Carmen Delzell, in your face The writer feels at home with uncomfortable subjects

November 23, 1990|By Linell Smith | Linell Smith,Evening Sun Staff

THE WOMEN in "Practicing Emptiness" explore the ambiguous ground between the power of feeling special enough to be "kept" and the powerful revulsion at becoming so dependent. They talk of trade-offs, trade-offs and more trade-offs.

You hear about women who marry men they don't love, about women whose self-images depend upon how bloated they feel when they wake up in the morning, about how sexual abuse is cultural as well as physical. It leaves you with the impression that prostitution is one of the most honest transactions possible between the sexes.

Written by Baltimore resident Carmen Delzell for "Soundprint," the weekly half-hour radio documentary series produced at WJHU-FM, (88.1), "Practicing Emptiness" considers many of the ways in which women shortchange themselves. It will run at 6 p.m. tomorrow and Nov. 30.

"Often the 'Soundprint' stories are just family types of subjects -- on dads, or Halloween," Delzell says. "I had pictured 'Soundprint' as geared for Mom, Dad, Buddy and Sis on their way home. Dad's a professor and Mom's a social worker and the two kids go to the best public schools and they're all driving home in their green Volvo and they turn on the radio and say 'Oh Boy! "Soundprint" Time!'

"This time they're going to turn it on and, all of a sudden there's a woman saying, 'I was never going to bust my ass . . .'"

Delzell has built a national reputation for National Public Radio commentaries about uncomfortable subjects mined from her own life. She also reports from Baltimore for Wigwag magazine, writing about the Block and Fells Point, about drifters and outsiders who create their own small, glittering worlds.

The writer has become quite adept at polishing anecdotes and details which ennoble the difficult people and situations she has known. "Practicing Emptiness" has the feel of a lapidary artist who is very picky about her material.

"The women I know are more like me: Washed up on the beach of middle age with bits and pieces of relationships and pop psychology," Delzell explains in the piece.

For a while after she came to Baltimore in 1989, the writer ran Blue Moon, a secondhand shop in Fells Point. Now she is working as a substitute teacher, looking for something steady to support her between her free lance jobs. As an attractive, passionate, strongly opinionated, single mother in her early 40s -- the kind with a 25-inch waist and younger boyfriends -- she rubs a lot of people the wrong way.

"There's something about me. People can tell as soon as I walk in the door that I'm a rebel. I feel them thinking 'Here comes trouble'," she says.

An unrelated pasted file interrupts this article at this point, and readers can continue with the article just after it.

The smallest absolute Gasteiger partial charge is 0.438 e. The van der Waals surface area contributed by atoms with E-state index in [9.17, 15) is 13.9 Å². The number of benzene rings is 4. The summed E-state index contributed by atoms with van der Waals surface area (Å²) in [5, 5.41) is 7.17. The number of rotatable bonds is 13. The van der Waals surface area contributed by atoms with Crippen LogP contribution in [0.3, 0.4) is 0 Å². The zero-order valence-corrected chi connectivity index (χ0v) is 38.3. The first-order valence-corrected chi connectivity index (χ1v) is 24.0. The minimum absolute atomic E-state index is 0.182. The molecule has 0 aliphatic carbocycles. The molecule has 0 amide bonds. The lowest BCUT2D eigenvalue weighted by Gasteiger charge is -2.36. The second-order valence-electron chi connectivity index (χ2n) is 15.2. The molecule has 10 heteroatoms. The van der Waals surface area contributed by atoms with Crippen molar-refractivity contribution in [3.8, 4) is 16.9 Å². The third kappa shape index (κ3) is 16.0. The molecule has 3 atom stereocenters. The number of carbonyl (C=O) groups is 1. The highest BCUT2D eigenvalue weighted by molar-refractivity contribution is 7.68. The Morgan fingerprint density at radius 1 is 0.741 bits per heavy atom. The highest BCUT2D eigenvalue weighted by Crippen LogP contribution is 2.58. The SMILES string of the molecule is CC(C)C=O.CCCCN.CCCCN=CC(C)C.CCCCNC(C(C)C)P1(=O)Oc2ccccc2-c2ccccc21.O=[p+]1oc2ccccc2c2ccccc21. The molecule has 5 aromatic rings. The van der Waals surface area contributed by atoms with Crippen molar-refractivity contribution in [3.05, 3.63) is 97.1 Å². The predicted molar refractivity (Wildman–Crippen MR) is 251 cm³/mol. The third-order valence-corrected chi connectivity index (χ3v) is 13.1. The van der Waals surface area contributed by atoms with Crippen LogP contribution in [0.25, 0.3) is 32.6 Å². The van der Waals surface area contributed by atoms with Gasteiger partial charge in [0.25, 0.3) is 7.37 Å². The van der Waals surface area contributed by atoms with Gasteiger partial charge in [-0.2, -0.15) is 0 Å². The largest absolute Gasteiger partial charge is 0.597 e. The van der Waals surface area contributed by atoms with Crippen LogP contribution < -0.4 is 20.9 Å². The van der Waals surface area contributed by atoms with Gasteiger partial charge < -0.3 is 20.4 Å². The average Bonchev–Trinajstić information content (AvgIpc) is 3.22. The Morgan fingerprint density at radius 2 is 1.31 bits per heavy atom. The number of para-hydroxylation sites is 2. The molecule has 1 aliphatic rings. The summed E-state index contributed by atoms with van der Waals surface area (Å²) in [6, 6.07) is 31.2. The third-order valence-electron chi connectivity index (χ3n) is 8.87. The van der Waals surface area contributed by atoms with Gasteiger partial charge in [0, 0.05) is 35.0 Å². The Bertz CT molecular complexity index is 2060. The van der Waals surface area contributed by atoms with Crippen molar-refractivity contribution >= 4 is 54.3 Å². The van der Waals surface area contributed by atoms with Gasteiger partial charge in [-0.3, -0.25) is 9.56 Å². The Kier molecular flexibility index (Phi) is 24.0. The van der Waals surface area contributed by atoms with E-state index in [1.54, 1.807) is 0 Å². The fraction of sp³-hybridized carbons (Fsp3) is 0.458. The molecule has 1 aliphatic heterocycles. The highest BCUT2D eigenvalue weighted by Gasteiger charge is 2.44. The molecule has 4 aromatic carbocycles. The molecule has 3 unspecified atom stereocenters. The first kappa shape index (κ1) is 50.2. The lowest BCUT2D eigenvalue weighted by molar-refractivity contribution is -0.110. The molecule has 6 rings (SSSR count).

She lives near Lake Montebello in a small house that seems tattooed with dolls, bric-a-brac and mementos: Every inch lends itself to artful display. Her son, Colin, 16, attends the Baltimore School for the Arts. Her 21-year-old-daughter, Ashley Morgan Pierce, lives in Washington.

"Part of me really wants to live in a neighborhood like Roland Park and have one of those 1952 Plymouths with wooden sides and wear Shetland sweaters and rake my leaves and talk about my husband and herbs and all that. You know what I mean by those kind of women? But I'm not willing to do anything to get that. I'm not willing to go work at some job that I hate. I'm not willing to marry the kind of guy who could give me that."

Instead, it sounds as if Delzell has chosen the hard way for much of her life. The oldest of five children, she grew up in Beaumont, Texas. When she was 21, her mother died and she found herself unexpectedly pregnant, unsure of the identity of the father.

She dropped out of college and went on welfare.

"It was illegal to have an abortion," she says. "My father completely abandoned me, my mother died, I was married, but my husband left me."

After a number of jobs, another marriage, another baby, various moves and several more attempts at college, she received a degree in writing from Goddard Experimental College.

"I was a 28-year-old woman with a 2-year-old and a 6-year-old, living out in Rappahannock County, Va., with a hand pump and a wood stove and an old beat up pickup truck that was always broken down," she recalls. "I remember at that point that my life plan was to get off welfare, write a book and open my own store in Washington, D.C.

"Looking back now, I think 'Hey, wait a minute! Why didn't someone tell me that I couldn't do this?'"

Perhaps they sensed that Delzell was the sort who would set her life to proving them wrong.

She did open a store in Washington. And her unpublished book of short stories has provided much of her radio material. She has written about 50 commentaries for 'All Things Considered' since 1986.

When Delzell decided it would be fun to produce a "Soundprint" program, for instance, she set about getting the right introductions. It required slipping into a toney public radio benefit party for free.

"That's really how I've done everything in my life. I just don't take no for an answer. But I also won't do anything really menial. I've never been one of those people who says 'I'll scrub floors or work at McDonald's to save my money.' I'll starve before I'll do that."

She says a few publishers have approached her about publishing the series of "Carmen's Men" stories which ran on "All Things Considered."

"I wish they still let me do those -- because that's what I do the best -- but they got a new producer and they want me to tone down the man stuff," she says. "I feel a little censored. If I had my way, I'd talk about rawer things and be more honest about stuff."

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